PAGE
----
In 2015, Brazil reported nearly 3000 cases of microcephaly, and incurable condition that causes brain damage. The amount of new cases of microcephaly was up more than 20 times the previous year. So, what is going on in Brazil?
The strongest suspect is a mosquito born disease called the Zika virus. Since the beginning of 2016 there has been a lot of talk about Zika virus and heightened concerned among pregnant women.To date this virus has spread much further than Brazil. So far there have been at least 346 cases of the virus in the continental United States, according to the CDC. According to Dr. Anne Schuchat, CDC principal deputy director, everything with this virus is "scarier than we initially thought". In addition to causing microcephaly the World Health Organization is linking the virus to premature birth, eye problems and other neurological conditions in babies born to mothers who were infected while pregnant.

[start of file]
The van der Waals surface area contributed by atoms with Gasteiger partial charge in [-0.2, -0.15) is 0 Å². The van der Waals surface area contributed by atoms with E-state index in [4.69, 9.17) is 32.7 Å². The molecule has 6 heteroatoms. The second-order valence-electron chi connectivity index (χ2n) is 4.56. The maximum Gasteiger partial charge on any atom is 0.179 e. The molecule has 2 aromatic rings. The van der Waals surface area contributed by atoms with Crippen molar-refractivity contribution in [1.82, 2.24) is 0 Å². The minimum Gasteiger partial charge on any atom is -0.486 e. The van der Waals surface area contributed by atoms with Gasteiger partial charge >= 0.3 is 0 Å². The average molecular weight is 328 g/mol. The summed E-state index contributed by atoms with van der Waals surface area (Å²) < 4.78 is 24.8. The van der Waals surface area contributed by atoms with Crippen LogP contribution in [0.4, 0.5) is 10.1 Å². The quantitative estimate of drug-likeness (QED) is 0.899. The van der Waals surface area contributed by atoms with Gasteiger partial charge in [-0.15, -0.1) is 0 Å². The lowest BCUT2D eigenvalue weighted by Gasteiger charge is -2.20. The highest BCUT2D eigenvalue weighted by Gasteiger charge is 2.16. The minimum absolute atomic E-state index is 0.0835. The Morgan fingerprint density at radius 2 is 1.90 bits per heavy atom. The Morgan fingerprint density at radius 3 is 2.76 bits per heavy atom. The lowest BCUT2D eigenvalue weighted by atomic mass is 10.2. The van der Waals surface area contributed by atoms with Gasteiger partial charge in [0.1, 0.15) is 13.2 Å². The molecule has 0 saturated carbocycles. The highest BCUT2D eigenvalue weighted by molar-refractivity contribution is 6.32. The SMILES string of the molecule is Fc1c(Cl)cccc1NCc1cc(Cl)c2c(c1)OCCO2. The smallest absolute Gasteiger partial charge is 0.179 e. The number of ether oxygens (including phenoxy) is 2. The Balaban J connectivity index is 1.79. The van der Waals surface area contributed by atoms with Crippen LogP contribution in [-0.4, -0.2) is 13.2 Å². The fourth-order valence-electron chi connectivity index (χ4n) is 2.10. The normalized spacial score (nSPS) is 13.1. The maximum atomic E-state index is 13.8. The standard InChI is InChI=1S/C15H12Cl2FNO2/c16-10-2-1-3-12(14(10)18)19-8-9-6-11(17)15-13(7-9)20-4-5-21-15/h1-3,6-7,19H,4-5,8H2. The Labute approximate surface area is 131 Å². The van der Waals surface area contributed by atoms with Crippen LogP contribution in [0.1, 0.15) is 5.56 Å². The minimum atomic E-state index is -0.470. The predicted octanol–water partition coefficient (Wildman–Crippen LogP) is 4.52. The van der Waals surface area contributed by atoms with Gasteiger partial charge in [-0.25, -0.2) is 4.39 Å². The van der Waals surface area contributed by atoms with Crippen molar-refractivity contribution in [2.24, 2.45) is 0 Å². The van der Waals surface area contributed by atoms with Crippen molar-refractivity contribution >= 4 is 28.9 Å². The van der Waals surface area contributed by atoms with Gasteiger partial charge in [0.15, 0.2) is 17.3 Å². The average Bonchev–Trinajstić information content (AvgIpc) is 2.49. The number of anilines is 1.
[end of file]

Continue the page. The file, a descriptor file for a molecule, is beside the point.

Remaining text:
Zika virus has spread fast, from being a phenomenon in Brazil by December 2015 to cases being found as far north as San Francisco and New York. Now there are confirmed cases of the virus being transmitted sexually, instead of only through mosquito bites. The CDC lab is still learning more about the virus and how it affects the neurological system, but they will need more funds from congress to continue their work.
"While we absolutely hope we don't see widespread local transmission in the continental U.S., we need the states to be ready for that," Schuchat said.